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Multilingual Families, European Commission (May 2014)
Multilingual Families has selected nine reasons why it is a good idea to support your children with more than one language:
A reliable and rich source of information about multilingual education for teachers and parents, including case studies showcasing experiences, examples and best practices on dealing with multilingualism in the home and education. Parents, young people, kindergartens and schools share their experiences, ideas, problems and tips with being multilingual, teaching languages and raising children multilingually.
Maria Walker, SALT (November 2012)
Bilingualism Matters, Bilingualism Matters (2012)
Bilingualism Matters, based at Edinburgh University, carry out research into bilingual language development and can provide information and advice on bilingualism in the early years as well as at all stages of language development. The following publications will be of interest to parents and teachers:
Please visit the Bilingualism Matters website for further research and publications, as well as support and advice, on bilingualism and early language learning.
Find out more about the Early learning of Chinese project.
Education Scotland, Education Scotland (2005)
The purpose of this document is to identify good practice in supporting children who are accessing the curriculum through English as an additional language (EAL). There have recently been considerable changes in legislation and policy that impact on support for bilingual learners. The main changes have focused on encouraging educational establishments to be more proactive in addressing the learning needs, and raising the achievement, of bilingual pupils.
Laughlan, Fraser; Parisi, Marinella; Fadda, Roberta, International Journal of Bilingualism (2012)
A study investigating the cognitive benefits of bilingualism in children who speak the minority languages of Sardinian and Scottish Gaelic in addition to their respective ‘national’ languages (Italian and English). Both bilingual and monolingual children were administered a series of standardised cognitive ability tests targeted at four areas: cognitive control, problem-solving ability, metalinguistic awareness and working memory. The bilingual children significantly outperformed the monolingual children in two of the four sub-tests; the Scottish children significantly outperformed the Sardinian children in one of the sub-tests. The differences found were largely due to the superior performance of the Scottish bilingual children who receive a formal bilingual education, in contrast to the Sardinian bilingual children who mostly only speak the minority language at home. The implications of the results are discussed.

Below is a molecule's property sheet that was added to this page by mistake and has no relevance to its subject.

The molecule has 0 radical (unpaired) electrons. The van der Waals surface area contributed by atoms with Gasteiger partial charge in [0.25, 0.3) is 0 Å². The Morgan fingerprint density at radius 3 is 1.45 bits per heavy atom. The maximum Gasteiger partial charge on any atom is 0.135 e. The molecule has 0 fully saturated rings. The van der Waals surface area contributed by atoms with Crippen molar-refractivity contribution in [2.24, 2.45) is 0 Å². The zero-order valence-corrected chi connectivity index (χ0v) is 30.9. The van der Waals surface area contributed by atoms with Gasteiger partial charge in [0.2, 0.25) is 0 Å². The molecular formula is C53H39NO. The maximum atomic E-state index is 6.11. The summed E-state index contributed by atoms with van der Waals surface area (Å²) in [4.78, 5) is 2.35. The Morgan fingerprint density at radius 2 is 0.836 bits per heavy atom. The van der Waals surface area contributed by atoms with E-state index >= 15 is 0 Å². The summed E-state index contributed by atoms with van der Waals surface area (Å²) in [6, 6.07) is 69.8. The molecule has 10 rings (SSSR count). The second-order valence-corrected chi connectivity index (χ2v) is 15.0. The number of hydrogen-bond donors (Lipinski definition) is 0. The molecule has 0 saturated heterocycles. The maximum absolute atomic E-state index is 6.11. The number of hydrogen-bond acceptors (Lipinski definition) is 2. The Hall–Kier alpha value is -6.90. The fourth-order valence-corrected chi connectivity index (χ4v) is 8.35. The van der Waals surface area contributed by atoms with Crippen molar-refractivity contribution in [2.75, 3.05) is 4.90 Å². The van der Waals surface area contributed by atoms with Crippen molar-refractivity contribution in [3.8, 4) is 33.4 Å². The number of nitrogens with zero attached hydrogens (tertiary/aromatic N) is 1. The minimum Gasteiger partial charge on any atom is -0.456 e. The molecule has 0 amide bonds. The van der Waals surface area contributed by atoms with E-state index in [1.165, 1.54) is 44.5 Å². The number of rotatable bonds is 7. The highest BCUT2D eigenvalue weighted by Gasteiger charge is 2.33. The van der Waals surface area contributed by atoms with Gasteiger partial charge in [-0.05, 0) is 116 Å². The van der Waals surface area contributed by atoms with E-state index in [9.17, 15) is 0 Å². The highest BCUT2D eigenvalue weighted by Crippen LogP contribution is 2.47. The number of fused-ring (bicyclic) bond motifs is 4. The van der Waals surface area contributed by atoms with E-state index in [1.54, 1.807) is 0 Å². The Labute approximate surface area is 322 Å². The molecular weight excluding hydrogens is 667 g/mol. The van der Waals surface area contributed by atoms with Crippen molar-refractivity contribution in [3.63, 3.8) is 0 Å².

Charlotte Franson, NALDIC (Last updated 15 February 2011)
This article outlines aspects of bilingualism and the development of first and additional languages which can inform teachers' approaches to bilingual and EAL learners in schools. Teachers should, for example, be aware that:
NALDIC is the national subject association for English as an additional language (EAL). Its mission is to promote the effective teaching and learning of EAL and bilingual pupils in UK schools. It provides a welcoming, professional forum to learn more about EAL and bilingual learners.
Moving forward with multilingual digital storytelling
The digital media offer new possibilities for socially mediated learning both inside and outside the school context. This project looks at the importance of this for language learning in community based complementary as well as mainstream schools and at h
English as an Additional Language – helping pupils and their parents | Jigsaw School Apps
Suggestions for schools on how to support and engage with families with other languages.
NALDIC | Home
NALDIC is the national subject association for English as an additional language (EAL) in England. Their mission is to promote the effective teaching and learning of EAL and bilingual pupils in UK schools. They provide a welcoming, professional forum to l
Multilingual Families is an international project for multilingual families, immigrant families as well as parents, teachers, children and stakeholders involved in bringing up children multilingually. It is a European Union funded education project that w
The website for parents and children interested and involved in Gaelic education.
Language pages of Newbury Park Primary School
Features free computer programs containing interactive video clips with children teaching their home – or first – languages. It also has useful resource links.
Languages without limits - English as an additional language
This website focuses on sources of support for teachers and parents of children whose first language is not English and on Community Languages within a UK context.
Advice and information for bilingual families based on current language research. Based at Edinburgh University.
Books for children in the Scots Langauge. Aimed at all age groups and aims to introduce students to reading and writing in Scots.
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At the University of Strathclyde, SCILT have a number of partnerships with key organisations in Scotland, UK and further afield.
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